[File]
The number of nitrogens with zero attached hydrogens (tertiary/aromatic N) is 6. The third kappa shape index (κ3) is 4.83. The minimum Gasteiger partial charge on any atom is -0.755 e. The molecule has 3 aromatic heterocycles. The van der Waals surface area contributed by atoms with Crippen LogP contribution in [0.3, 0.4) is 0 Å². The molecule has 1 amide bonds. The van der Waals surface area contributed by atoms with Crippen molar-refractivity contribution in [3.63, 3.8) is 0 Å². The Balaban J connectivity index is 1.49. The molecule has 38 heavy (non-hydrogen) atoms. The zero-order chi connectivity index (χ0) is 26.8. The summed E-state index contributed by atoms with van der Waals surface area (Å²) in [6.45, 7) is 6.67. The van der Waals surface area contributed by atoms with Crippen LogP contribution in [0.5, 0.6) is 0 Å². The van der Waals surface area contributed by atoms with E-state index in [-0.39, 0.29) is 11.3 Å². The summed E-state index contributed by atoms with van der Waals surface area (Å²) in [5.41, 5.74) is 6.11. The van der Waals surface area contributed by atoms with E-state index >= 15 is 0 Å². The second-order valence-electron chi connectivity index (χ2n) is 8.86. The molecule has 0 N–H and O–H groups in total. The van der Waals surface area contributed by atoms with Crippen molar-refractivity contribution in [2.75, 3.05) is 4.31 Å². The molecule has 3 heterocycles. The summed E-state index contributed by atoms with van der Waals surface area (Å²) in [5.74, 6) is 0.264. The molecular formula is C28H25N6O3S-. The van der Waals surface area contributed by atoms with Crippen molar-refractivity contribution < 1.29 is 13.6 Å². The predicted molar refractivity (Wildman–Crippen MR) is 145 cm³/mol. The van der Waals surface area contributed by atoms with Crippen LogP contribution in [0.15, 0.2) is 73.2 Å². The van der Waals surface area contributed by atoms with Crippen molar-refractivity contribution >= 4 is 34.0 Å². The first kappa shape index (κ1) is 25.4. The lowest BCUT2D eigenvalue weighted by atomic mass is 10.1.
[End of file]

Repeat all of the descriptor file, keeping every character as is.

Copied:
The number of nitrogens with zero attached hydrogens (tertiary/aromatic N) is 6. The third kappa shape index (κ3) is 4.83. The minimum Gasteiger partial charge on any atom is -0.755 e. The molecule has 3 aromatic heterocycles. The van der Waals surface area contributed by atoms with Crippen LogP contribution in [0.3, 0.4) is 0 Å². The molecule has 1 amide bonds. The van der Waals surface area contributed by atoms with Crippen molar-refractivity contribution in [3.63, 3.8) is 0 Å². The Balaban J connectivity index is 1.49. The molecule has 38 heavy (non-hydrogen) atoms. The zero-order chi connectivity index (χ0) is 26.8. The summed E-state index contributed by atoms with van der Waals surface area (Å²) in [6.45, 7) is 6.67. The van der Waals surface area contributed by atoms with Crippen LogP contribution in [0.5, 0.6) is 0 Å². The van der Waals surface area contributed by atoms with E-state index in [-0.39, 0.29) is 11.3 Å². The summed E-state index contributed by atoms with van der Waals surface area (Å²) in [5.41, 5.74) is 6.11. The van der Waals surface area contributed by atoms with E-state index >= 15 is 0 Å². The second-order valence-electron chi connectivity index (χ2n) is 8.86. The molecule has 0 N–H and O–H groups in total. The van der Waals surface area contributed by atoms with Crippen molar-refractivity contribution in [2.75, 3.05) is 4.31 Å². The molecule has 3 heterocycles. The summed E-state index contributed by atoms with van der Waals surface area (Å²) in [5.74, 6) is 0.264. The molecular formula is C28H25N6O3S-. The van der Waals surface area contributed by atoms with Crippen molar-refractivity contribution < 1.29 is 13.6 Å². The predicted molar refractivity (Wildman–Crippen MR) is 145 cm³/mol. The van der Waals surface area contributed by atoms with Crippen LogP contribution in [0.15, 0.2) is 73.2 Å². The van der Waals surface area contributed by atoms with Crippen molar-refractivity contribution >= 4 is 34.0 Å². The first kappa shape index (κ1) is 25.4. The lowest BCUT2D eigenvalue weighted by atomic mass is 10.1.